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# projective basis

In the parent entry, we see how one may define dimension of a projective space inductively, from its subspaces starting with a point, then a line, and working its way up. Another way to define dimension start with defining dimensions of the empty set, a point, a line, and a plane to be $-1,0,1$, and $2$, and then use the fact that any other projective space is isomorphic to the projective space $P(V)$ associated with a vector space $V$, and then define the dimension to be the dimension of $V$, minus $1$. In this entry, we introduce a more natural way of defining dimensions, via the concept of a basis.

Throughout the discussion, $\mathbf{P}$ is a projective space (as in any model satisfying the axioms of projective geometry).

Given a subset $S$ of $\mathbf{P}$, the *span* of $S$, written $\langle S\rangle$, is the smallest subspace of $\mathbf{P}$ containing $S$. In other words, $\langle S\rangle$ is the intersection of all subspaces of $\mathbf{P}$ containing $S$. Thus, if $S$ is itself a subspace of $\mathbf{P}$, $\langle S\rangle=S$. We also say that $S$ spans $\langle S\rangle$.

One may think of $\langle\cdot\rangle$ as an operation on the powerset of $\mathbf{P}$. It is easy to verify that this operation is a closure operator. In addition, $\langle\cdot\rangle$ is *algebraic*, in the sense that any point in $\langle S\rangle$ is in the span of a finite subset of $S$. In other words,

$\langle S\rangle=\{P\mid P\in\langle F\rangle\mbox{ for some finite }F% \subseteq S\}.$ |

Another property of $\langle\cdot\rangle$ is the exchange property: for any subspace $U$, if $P\notin U$, then for any point $Q$, $\langle U\cup\{P\}\rangle=\langle U\cup\{Q\}\rangle$ iff $Q\in\langle U\cup\{P\}\rangle-U$.

A subset $S$ of $\mathbf{P}$ is said to be *projectively independent*, or simply *independent*, if, for any proper subset $S^{{\prime}}$ of $S$, the span of $S^{{\prime}}$ is a proper subset of the span of $S$: $\langle S^{{\prime}}\rangle\subset\langle S\rangle$. This is the same as saying that $S$ is a *minimal* spanning set for $\langle S\rangle$, in the sense that no proper subset of $S$ spans $\langle S\rangle$. Equivalently, $S$ is independent iff for any $x\in S$, $\langle S-\{x\}\rangle\neq\langle S\rangle$.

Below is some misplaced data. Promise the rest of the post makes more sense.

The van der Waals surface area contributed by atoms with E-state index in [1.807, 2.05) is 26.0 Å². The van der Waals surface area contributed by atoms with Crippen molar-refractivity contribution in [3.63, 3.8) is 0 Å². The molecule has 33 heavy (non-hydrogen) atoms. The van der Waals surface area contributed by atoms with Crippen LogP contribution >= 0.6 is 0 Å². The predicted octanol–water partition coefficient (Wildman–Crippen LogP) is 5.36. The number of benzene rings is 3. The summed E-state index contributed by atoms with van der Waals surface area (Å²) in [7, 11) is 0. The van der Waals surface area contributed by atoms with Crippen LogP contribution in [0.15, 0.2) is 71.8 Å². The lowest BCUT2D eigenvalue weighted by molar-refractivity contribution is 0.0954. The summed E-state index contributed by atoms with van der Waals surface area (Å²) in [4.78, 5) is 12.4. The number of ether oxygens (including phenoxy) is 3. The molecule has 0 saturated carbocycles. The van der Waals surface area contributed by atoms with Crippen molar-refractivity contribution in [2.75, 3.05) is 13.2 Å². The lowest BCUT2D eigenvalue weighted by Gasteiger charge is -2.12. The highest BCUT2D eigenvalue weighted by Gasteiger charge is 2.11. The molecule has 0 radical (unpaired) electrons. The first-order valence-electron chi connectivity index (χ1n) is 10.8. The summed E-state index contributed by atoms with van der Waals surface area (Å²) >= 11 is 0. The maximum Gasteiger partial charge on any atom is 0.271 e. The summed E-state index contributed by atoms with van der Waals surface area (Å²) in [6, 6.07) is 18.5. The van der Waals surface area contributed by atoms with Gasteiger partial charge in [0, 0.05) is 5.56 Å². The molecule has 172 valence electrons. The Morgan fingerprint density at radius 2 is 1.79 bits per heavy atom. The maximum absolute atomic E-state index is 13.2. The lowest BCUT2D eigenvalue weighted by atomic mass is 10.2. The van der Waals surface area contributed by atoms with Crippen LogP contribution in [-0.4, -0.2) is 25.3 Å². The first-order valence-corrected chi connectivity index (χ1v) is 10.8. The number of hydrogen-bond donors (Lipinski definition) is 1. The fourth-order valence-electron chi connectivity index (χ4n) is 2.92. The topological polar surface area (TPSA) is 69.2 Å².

$S$ is called a *projective basis*, or simply *basis* for $\mathbf{P}$, if $S$ is independent and spans $\mathbf{P}$.

All of the properties about spanning sets, independent sets, and bases for vector spaces have their projective counterparts. We list some of them here:

1. Every projective space has a basis.

2. If $S_{1},S_{2}$ are independent, then $\langle S_{1}\cap S_{2}\rangle=\langle S_{1}\rangle\cap\langle S_{2}\rangle$.

3. If $S$ is independent and $P\in\langle S\rangle$, then there is $Q\in S$ such that $(\{P\}\cup S)-\{Q\}$ spans $\langle S\rangle$.

4. Let $B$ be a basis for $\mathbf{P}$. If $S$ spans $\mathbf{P}$, then $|B|\leq|S|$. If $S$ is independent, then $|S|\leq|B|$. As a result, all bases for $\mathbf{P}$ have the same cardinality.

5. Every independent subset in $\mathbf{P}$ may be extended to a basis for $\mathbf{P}$.

6. Every spanning set for $\mathbf{P}$ may be reduced to a basis for $\mathbf{P}$.

In light of items 1 and 4 above, we may define the *dimension* of $\mathbf{P}$ to be the cardinality of its basis.

One of the main result on dimension is the dimension formula: if $U,V$ are subspaces of $\mathbf{P}$, then

$\dim(U)+\dim(V)=\dim(U\cup V)+\dim(U\cap V),$ |

which is the counterpart of the same formula for vector subspaces of a vector space (see this entry).

# References

- 1 A. Beutelspacher, U. Rosenbaum Projective Geometry, From Foundations to Applications, Cambridge University Press (2000)

## Mathematics Subject Classification

05B35*no label found*06C10

*no label found*51A05

*no label found*

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